Brent Bozell

The late media critic Edwin Diamond once notably quipped that to the American news media, "10,000 deaths in Nepal equals 100 deaths in Wales equals 10 deaths in West Virginia equals one death next door."

When it comes to race relations, a similar rule applies. 400,000 civilians have been murdered in Darfur, but one death of a black man in Missouri, allegedly due to white police brutality, is infinitely more newsworthy. The national media are currently obsessed with Michael Brown's killing by a policeman in Ferguson, Missouri, just as they obsessed over Trayvon Martin's killing in Sanford, Florida.

Our media aren't in the news business. They're in the narrative business, and one of their favorite narratives is that America is deeply racist (something that electing a black president twice in no way disproves). In this liberal view, Ferguson is not atypical, but the rule. It's what white cops do to innocent black folks.

Leftist author and former Clinton aide Eric Liu exemplified the media's reckless racial kangaroo court on the PBS NewsHour: "In every town in this country, there are young people who, because of the color of their skin, are receiving brutal mistreatment by law enforcement. And there are communities all across this country right now where people across lines of race and class simply do not see each other, do not -- they may pass each other, but they don't really see one another."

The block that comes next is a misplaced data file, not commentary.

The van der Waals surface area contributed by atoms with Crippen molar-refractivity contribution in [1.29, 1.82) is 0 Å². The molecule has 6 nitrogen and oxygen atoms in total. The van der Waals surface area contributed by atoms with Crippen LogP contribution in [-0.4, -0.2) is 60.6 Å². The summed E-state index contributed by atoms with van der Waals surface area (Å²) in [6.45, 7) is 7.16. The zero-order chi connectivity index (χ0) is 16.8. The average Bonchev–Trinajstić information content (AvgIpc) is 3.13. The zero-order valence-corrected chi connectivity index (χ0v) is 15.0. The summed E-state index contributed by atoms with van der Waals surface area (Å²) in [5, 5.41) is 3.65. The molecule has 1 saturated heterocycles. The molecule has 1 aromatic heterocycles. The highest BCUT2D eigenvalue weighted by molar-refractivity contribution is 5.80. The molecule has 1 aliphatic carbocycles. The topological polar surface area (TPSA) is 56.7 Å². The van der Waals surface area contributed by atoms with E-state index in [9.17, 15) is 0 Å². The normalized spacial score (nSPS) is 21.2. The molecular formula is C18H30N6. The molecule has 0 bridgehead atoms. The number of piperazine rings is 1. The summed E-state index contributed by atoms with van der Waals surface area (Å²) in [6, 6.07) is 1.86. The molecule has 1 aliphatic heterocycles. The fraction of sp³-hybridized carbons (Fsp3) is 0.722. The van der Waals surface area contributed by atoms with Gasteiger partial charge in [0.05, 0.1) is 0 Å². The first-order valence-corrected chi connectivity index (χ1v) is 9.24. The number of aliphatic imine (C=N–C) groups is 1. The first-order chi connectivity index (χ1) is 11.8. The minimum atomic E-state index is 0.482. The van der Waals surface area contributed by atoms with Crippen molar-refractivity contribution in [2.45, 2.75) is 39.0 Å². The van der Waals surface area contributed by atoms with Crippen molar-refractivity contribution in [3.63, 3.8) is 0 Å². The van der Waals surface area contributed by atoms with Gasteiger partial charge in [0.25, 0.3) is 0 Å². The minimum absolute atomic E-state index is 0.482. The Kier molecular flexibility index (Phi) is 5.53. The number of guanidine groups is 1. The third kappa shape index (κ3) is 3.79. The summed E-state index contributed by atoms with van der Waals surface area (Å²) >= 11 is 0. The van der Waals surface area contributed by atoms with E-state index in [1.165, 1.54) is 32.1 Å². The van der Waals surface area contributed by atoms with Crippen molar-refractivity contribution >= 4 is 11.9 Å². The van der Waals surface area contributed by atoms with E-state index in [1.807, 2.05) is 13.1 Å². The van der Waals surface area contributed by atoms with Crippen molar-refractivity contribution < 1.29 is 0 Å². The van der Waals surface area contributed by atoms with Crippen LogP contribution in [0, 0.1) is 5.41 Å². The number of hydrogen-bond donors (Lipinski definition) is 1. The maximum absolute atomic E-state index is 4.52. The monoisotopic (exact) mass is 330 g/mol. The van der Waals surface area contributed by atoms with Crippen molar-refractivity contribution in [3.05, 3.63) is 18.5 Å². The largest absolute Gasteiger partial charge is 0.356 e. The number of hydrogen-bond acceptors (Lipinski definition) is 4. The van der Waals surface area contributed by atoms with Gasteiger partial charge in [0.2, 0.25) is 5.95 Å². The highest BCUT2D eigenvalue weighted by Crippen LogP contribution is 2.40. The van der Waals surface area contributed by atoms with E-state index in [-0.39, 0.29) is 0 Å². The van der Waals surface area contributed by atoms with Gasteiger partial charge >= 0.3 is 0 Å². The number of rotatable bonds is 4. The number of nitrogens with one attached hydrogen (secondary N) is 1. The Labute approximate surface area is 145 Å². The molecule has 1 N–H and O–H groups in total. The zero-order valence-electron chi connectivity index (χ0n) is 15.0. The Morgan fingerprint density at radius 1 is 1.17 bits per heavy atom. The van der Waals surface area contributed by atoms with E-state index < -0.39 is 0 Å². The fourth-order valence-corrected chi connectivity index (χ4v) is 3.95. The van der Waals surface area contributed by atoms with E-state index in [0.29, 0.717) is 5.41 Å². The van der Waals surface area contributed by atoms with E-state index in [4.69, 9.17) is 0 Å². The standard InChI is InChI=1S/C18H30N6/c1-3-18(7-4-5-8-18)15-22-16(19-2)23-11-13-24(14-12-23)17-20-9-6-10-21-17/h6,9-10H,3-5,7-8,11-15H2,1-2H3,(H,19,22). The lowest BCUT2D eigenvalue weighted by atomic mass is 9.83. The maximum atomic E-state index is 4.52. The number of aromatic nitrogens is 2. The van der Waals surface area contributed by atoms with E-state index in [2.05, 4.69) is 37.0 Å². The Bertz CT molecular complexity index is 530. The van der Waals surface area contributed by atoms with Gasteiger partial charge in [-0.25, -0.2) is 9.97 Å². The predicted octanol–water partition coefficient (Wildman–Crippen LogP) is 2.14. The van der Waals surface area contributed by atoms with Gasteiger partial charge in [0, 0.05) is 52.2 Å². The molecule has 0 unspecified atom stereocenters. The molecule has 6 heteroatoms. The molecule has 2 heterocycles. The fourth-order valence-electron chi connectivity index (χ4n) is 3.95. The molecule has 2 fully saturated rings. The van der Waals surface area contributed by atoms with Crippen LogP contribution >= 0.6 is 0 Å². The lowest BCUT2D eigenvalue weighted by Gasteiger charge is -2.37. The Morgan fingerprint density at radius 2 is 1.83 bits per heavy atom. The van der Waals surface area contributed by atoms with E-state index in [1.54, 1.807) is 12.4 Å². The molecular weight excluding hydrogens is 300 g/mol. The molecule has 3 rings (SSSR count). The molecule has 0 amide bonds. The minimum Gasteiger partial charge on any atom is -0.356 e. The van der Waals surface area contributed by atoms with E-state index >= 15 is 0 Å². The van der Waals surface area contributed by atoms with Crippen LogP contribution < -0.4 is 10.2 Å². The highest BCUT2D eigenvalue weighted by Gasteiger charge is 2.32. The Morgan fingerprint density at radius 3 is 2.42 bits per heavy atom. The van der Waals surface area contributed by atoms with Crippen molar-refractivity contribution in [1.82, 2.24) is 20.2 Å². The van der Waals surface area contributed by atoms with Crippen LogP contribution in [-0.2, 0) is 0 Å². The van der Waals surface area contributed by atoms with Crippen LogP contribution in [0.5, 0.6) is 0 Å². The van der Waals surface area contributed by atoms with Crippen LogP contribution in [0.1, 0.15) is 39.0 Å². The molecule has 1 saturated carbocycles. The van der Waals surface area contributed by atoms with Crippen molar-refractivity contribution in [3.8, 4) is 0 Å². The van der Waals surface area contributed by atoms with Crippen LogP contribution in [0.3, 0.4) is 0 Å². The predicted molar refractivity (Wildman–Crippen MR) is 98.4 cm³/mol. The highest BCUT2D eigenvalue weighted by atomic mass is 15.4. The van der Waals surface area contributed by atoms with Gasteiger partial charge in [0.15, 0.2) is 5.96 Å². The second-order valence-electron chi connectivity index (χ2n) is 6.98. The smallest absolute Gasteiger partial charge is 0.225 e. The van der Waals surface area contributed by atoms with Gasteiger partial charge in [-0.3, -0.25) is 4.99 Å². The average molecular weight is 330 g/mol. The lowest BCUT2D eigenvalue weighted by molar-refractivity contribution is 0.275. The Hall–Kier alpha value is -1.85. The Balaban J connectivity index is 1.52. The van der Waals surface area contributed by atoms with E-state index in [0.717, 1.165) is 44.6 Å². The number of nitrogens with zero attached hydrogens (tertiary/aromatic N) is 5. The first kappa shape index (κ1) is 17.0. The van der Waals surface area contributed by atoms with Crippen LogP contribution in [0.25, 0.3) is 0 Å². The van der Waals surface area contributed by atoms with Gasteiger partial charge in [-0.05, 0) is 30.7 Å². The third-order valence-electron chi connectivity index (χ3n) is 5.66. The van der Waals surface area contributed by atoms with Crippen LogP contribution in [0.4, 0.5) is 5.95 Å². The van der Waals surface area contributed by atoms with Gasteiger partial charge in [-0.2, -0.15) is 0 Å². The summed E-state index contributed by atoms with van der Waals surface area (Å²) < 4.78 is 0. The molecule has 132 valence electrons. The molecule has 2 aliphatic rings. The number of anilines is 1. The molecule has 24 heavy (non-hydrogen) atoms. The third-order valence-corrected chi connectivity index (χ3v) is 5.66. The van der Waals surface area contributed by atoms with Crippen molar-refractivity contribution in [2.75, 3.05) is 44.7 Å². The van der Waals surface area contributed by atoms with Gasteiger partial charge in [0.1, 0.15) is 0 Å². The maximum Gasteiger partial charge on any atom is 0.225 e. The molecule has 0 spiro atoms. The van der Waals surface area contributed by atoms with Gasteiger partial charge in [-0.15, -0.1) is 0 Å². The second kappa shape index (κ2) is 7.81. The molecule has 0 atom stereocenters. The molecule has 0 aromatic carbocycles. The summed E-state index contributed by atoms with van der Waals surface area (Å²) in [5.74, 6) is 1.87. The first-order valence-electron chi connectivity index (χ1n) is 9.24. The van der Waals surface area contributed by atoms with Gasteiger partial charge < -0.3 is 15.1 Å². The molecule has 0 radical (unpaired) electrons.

PBS set the table by suggesting "every town in this country" is Ferguson. If you think the media are interested in peacemaking, you're incredibly misguided. The media are like Al Sharpton. Journalists arrive on the scene to exploit racial tension and build it, not to relieve it. Their presence in Ferguson is intended to pour salt in the wound, and push for more protest and disorder, not less.

It's why Rush Limbaugh famously dubbed them the "drive-by media."

The endless hours of national media obsession in Ferguson far outweigh the attention to much deadlier black-on-black violence, like we've recently seen in Chicago. Take ABC, for example. Over a three-day span in April, 44 people were shot. The ABC morning show gave that 19 seconds. Over the July 4 weekend, there were 82 shootings. ABC gave that 11 seconds.

The Chicago Tribune reported the number of shooting victims between this year through August 14 is 1,254, more than half the number of shooting victims (2,185) reported for all of 2013. There were 89 homicides Chicago this summer, with 11 of those occurring in the first two weeks of August. ABC finds all this violence far too boring to notice. Blacks killing blacks is not important.


Brent Bozell

Founder and President of the Media Research Center, Brent Bozell runs the largest media watchdog organization in America.
 
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